The UK government is reconsidering plans to launch a new scrappage scheme to boost car sales and stimulate the economy following the coronavirus lockdown, according to reports.
The car industry was encouraged after it emerged last weekend that the government was planning a scheme to offer new cars buyers incentives of up to £6000 to switch from older petrol and diesel cars to new electric or hybrid vehicles. As first reported by the Telegraph, the government was set to announce the scheme on 6 July.
But the Financial Times is now reporting that there is no guarantee such a scheme will be launched, with four senior officials telling the paper that it is now "very unlikely" such a scheme will be launched. It is understood the Treasury is reconsidering the best way to stimulate the UK economy following the coronavirus crisis and there is a belief that a scrappage scheme would boost overseas manufacturers more than British firms.
With no official word from the government, the new reports could deter potential customers from pushing ahead with buying a new car in the short term. Exclusive research conducted by Autocar sibling brand What Car? shows that 29% of car buyers are already delaying plans to buy a new car post-lockdown in the hope of a taxpayer-backed scrappage scheme.
The What Car? survey of 6632 new car buyers also revealed that nearly 19% have changed the brands they were considering pre-lockdown, and 25% will be moving to a smaller car. Notably, around one in 12 buyers have said they are looking to buy a pure EV as a result of the lockdown, with one in seven likely to opt for a hybrid.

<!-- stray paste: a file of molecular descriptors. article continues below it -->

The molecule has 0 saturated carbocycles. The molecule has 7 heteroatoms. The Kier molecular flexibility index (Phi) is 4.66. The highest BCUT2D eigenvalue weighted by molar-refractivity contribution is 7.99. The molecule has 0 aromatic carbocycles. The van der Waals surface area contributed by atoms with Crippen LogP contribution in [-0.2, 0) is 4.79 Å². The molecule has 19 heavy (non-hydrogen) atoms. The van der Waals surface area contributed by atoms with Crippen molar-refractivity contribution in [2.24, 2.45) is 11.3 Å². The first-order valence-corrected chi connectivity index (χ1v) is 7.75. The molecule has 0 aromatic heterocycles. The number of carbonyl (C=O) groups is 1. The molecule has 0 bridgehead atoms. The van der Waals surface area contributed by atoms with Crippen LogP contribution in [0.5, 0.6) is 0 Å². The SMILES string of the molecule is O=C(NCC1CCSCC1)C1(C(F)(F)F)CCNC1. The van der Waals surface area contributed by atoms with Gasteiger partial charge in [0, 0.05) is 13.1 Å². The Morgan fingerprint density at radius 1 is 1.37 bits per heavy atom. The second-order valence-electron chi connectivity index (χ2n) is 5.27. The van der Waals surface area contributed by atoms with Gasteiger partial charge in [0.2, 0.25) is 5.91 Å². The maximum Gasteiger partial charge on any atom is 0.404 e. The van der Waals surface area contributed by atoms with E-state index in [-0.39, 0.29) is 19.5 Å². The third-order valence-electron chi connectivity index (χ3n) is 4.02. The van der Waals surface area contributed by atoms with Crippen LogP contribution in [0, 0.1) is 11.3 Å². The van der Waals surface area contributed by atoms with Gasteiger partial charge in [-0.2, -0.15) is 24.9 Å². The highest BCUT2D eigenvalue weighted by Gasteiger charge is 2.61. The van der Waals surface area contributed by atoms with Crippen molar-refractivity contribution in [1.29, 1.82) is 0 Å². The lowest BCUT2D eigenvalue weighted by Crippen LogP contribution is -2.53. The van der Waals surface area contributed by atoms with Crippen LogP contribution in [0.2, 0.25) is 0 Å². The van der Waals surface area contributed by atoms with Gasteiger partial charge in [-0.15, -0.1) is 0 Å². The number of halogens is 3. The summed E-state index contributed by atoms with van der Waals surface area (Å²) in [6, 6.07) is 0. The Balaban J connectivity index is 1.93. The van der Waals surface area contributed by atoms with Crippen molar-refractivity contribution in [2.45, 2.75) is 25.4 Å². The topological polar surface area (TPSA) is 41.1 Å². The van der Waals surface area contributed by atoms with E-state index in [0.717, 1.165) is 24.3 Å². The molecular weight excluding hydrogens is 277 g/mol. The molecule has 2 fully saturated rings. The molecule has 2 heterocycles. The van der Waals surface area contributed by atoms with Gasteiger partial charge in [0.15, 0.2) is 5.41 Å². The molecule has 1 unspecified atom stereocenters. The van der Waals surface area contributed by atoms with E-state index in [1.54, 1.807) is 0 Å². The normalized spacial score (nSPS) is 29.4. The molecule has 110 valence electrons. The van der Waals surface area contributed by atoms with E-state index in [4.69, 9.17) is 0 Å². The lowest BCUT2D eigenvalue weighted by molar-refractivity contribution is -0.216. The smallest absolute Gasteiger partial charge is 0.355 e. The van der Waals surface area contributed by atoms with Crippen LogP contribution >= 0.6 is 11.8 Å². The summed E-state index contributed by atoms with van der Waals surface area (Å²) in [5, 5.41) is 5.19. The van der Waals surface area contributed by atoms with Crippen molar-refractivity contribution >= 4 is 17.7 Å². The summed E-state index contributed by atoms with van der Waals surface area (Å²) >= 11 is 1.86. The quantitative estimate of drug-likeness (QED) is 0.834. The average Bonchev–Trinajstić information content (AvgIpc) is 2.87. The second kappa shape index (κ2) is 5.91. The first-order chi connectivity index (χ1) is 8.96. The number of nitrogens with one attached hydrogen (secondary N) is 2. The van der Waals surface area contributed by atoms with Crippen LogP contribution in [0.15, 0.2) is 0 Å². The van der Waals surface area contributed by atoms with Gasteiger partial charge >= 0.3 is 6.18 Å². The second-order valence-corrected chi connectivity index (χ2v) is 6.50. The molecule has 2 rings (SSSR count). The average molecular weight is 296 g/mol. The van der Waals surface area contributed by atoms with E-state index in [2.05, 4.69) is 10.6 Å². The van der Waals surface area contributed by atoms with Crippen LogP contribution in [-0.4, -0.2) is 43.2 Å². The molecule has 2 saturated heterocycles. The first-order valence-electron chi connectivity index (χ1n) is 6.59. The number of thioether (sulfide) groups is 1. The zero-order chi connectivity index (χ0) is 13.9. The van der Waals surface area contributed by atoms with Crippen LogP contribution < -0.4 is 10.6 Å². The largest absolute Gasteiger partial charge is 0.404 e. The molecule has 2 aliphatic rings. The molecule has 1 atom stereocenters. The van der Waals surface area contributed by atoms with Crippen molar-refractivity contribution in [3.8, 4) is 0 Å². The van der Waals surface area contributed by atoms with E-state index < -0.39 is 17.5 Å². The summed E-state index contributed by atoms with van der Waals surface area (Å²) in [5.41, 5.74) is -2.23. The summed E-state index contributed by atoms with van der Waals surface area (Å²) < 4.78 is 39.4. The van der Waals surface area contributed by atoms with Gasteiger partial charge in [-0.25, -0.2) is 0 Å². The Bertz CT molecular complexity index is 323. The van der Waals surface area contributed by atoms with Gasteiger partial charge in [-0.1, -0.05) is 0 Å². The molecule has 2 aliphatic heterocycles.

Those figures will provide encouragement that a scrappage scheme focused on low-carbon vehicles could be effective both in boosting sales of such vehicles and getting older and higher-emitting cars off the road.
How could a 2020 scrappage scheme work?
The original government scrappage scheme was introduced in 2010 to boost the economy following the financial crisis. It was based on a £400 million pot, with buyers given £2000 off (£1000 from the government and £1000 from the manufacturer) for scrapping a model aged 10 years or older. Nearly 400,000 cars were bought under the scheme in 10 months. There was some controversy that all cars traded in had to be scrapped, including some roadworthy rare models.
The UK government currently offers a plug-in car grant of up to £3000 for anyone buying a vehicle that produces less than 50g/km CO2, has a zero-emission range of at least 70 miles and costs less than £50,000. But it axed incentives previously offered for buyers of plug-in hybrid vehicles.
The UK car industry has been pushing for a scrappage scheme after sales virtually dried up in April and May due to showrooms being forced to close. Encouraging sales of new cars would also help to boost production demand.
The reported move by the UK government to tie a post-lockdown economic stimulus scheme to low-carbon vehicles is similar to programmes introduced by both the French and German governments in recent weeks.
While plans to introduce a scrappage scheme would be welcomed, there are concerns in the industry that limiting any schemes purely to electric cars – which still account for a tiny proportion of the overall market – will limit the economic boost it will offer.
Speaking recently, Volkswagen sales boss Jürgen Stackmann said that the "automotive industry can be a powerful driver to help" boost the economy. But he added that any incentive scheme should not be focused purely on electric vehicles because of their relatively low sales.